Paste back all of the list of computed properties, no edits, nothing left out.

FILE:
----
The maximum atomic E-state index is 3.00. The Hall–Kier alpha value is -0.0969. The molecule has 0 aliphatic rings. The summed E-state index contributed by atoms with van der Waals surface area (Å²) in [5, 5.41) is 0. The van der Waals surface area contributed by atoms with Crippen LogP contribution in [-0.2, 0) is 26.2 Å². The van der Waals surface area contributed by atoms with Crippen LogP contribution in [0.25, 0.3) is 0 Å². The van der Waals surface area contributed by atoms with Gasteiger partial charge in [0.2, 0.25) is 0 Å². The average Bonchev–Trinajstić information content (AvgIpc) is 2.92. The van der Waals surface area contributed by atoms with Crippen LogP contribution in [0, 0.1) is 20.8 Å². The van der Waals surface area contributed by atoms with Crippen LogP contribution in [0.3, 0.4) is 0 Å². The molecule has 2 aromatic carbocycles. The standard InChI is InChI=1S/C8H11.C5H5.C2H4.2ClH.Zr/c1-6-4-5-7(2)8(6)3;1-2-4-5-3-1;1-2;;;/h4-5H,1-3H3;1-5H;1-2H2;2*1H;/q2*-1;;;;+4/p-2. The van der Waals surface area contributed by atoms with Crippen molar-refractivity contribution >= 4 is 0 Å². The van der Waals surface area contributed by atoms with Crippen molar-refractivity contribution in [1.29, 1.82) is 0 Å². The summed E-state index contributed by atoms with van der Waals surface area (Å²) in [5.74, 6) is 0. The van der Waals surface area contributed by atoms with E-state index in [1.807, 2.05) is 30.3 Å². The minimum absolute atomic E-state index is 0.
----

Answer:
The maximum atomic E-state index is 3.00. The Hall–Kier alpha value is -0.0969. The molecule has 0 aliphatic rings. The summed E-state index contributed by atoms with van der Waals surface area (Å²) in [5, 5.41) is 0. The van der Waals surface area contributed by atoms with Crippen LogP contribution in [-0.2, 0) is 26.2 Å². The van der Waals surface area contributed by atoms with Crippen LogP contribution in [0.25, 0.3) is 0 Å². The van der Waals surface area contributed by atoms with Gasteiger partial charge in [0.2, 0.25) is 0 Å². The average Bonchev–Trinajstić information content (AvgIpc) is 2.92. The van der Waals surface area contributed by atoms with Crippen LogP contribution in [0, 0.1) is 20.8 Å². The van der Waals surface area contributed by atoms with Crippen LogP contribution in [0.3, 0.4) is 0 Å². The molecule has 2 aromatic carbocycles. The standard InChI is InChI=1S/C8H11.C5H5.C2H4.2ClH.Zr/c1-6-4-5-7(2)8(6)3;1-2-4-5-3-1;1-2;;;/h4-5H,1-3H3;1-5H;1-2H2;2*1H;/q2*-1;;;;+4/p-2. The van der Waals surface area contributed by atoms with Crippen molar-refractivity contribution >= 4 is 0 Å². The van der Waals surface area contributed by atoms with Crippen molar-refractivity contribution in [1.29, 1.82) is 0 Å². The summed E-state index contributed by atoms with van der Waals surface area (Å²) in [5.74, 6) is 0. The van der Waals surface area contributed by atoms with E-state index in [1.807, 2.05) is 30.3 Å². The minimum absolute atomic E-state index is 0.